Pioneer in the biochemistry of DNA

Born: April 28, 1924;

Died: November 16, 2018

HUGH Forrest who has died aged 94, was a renowned researcher in the field of biochemical genetics who spent nearly all of his scientific career in the USA.

He was the fifth and youngest son of Archibald and Margaret Watson Forrest. His father was a master butcher who owned a shop in Victoria Road on the south side of Glasgow which was carried on until 1984 by Hugh’s brother, Bob. The commercial success of the shop meant that Hugh and his brothers had a comfortable upbringing in Pollokshaws Road, Shawlands.

He attended primary school at Shawlands Academy before moving on to secondary school at Hutchesons Grammar School in 1935. His eldest brother, Sam, had been Dux of the school in 1931 and another brother, Jack, was also academically very able so perhaps much was expected of Hugh when he arrived.

Both he and a lifelong friend, Jack Dunitz (later to have an outstanding scientific career in the field of chemical crystallography) were the subject of strenuous but unsuccessful efforts by the rector, W. Tod Ritchie, to persuade them to drop their determination to focus on science subjects in favour of the classics - more appropriate (the rector thought) for boys of high academic ability.

His time at Glasgow University led to the award of a BSc with first class honours in 1944 after which he moved to London to study therapeutic chemical compounds at the National Institute for Medical Research at Mill Hill. His work there led to the award of a PhD by the University of London in 1947.

His research in London had given him an interest in a group of organic compounds called pteridines and he provided evidence that these might be involved as natural inhibitors of bacterial growth and thus possibly of medical importance. From NIMR he moved on to the Department of Chemistry at Cambridge University to work under a fellow Glaswegian, Alexander (later Lord) Todd, winner of the 1957 Nobel Prize in Chemistry.

The focus of his work at Cambridge was pteridine biosynthesis and he was awarded a PhD by the university in 1951. Having completed this second PhD, he immediately left for the USA having been awarded a US Public Health Service fellowship to continue his studies at the California Institute of Technology (CalTech).

At Caltech he continued research into pteridines most notably biopterin – a coenzyme of many neurobiologically significant enzymes. Among his colleagues at Caltech was James Watson on his return from Cambridge after his work on DNA with Francis Crick. In later life Hugh remarked that his greatest claim to fame as a scientist was having been James Watson’s regular tennis partner.

In 1955 he moved to the University of Texas at Austin as a post-doctoral fellow, becoming a professor in 1962 and a professor emeritus in 1993. His research in Austin revealed surprising interactions of pteridines with nucleic acids and showed that naturally occurring pteridines can interfere with DNA and RNA synthesis in developing animals.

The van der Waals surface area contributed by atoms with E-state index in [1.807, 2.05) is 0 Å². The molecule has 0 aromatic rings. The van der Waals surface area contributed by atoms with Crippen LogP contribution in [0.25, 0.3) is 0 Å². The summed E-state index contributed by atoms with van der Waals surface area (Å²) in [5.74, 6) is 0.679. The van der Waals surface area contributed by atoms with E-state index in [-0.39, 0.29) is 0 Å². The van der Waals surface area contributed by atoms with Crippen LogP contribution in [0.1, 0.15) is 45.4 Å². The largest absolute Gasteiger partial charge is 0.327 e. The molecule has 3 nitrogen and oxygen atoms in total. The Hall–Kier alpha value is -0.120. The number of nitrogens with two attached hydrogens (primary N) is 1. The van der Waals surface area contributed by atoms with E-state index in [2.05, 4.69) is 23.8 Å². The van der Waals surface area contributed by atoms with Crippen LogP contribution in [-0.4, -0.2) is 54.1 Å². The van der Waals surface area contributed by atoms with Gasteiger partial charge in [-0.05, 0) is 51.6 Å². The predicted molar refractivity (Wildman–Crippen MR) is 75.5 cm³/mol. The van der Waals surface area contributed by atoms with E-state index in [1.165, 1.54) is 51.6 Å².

In the 1970s his research moved into new areas focused on the molecular structure of the chromosome. Much of this later work was performed using the fruit fly, drosophila, an organism which has been the workhorse for new discoveries in genetics and molecular biology.

In retirement he continued to follow closely developments in pteridine research and especially recent studies that have identified pteridines as markers for an increasing number of malignancies including breast cancer, underscoring his original conviction of their importance to medicine.

In 1976 he became involved as an editor of an academic journal, Biochemical Genetics. Remarkably, he continued as editor for over 30 years and was, to say the least, very disappointed when the publisher decided that he was too old at 88 to continue.

A key interest for him at UT was the mentoring of postgraduate students. Many of those he mentored have gone on to achieve scientific distinction including Dr Michael W. Young and Dr James P. Allison, respectively winners of the 2017 and 2018 Nobel Prizes in Medicine. He maintained an interest in teaching undergraduates and had a custom of wearing highland dress for the final lecture of each course.

He was awarded a DSc by the University of London in 1970 and was elected a Fellow of the Royal Society of Edinburgh in 1979.

In his personal life Hugh had a very definite “hinterland” outside his research. He remained a passionate Scot all his life despite leaving the country in 1944 - any meeting in the Austin area which was aimed at Scottish expatriates was almost guaranteed to attract his presence.

His interests included ballet, classical music, playing the bagpipes, wood carving, jewellery making (he was involved in an online business selling jewellery inspired by the double helix structure of DNA), stained glass and the history of science with particular regard to the Scottish contribution.

He was convinced that the geologist, James Hutton, should be regarded as having similar scientific stature to that of Charles Darwin. During his time in London he played rugby for London Scottish and in later years maintained a strong interest in following the national team on television.

He is survived by Eleanor, Anne and Hugh Watson from his marriage in 1954 to Rosamond Scott Baker (died 1985) and by six grandchildren.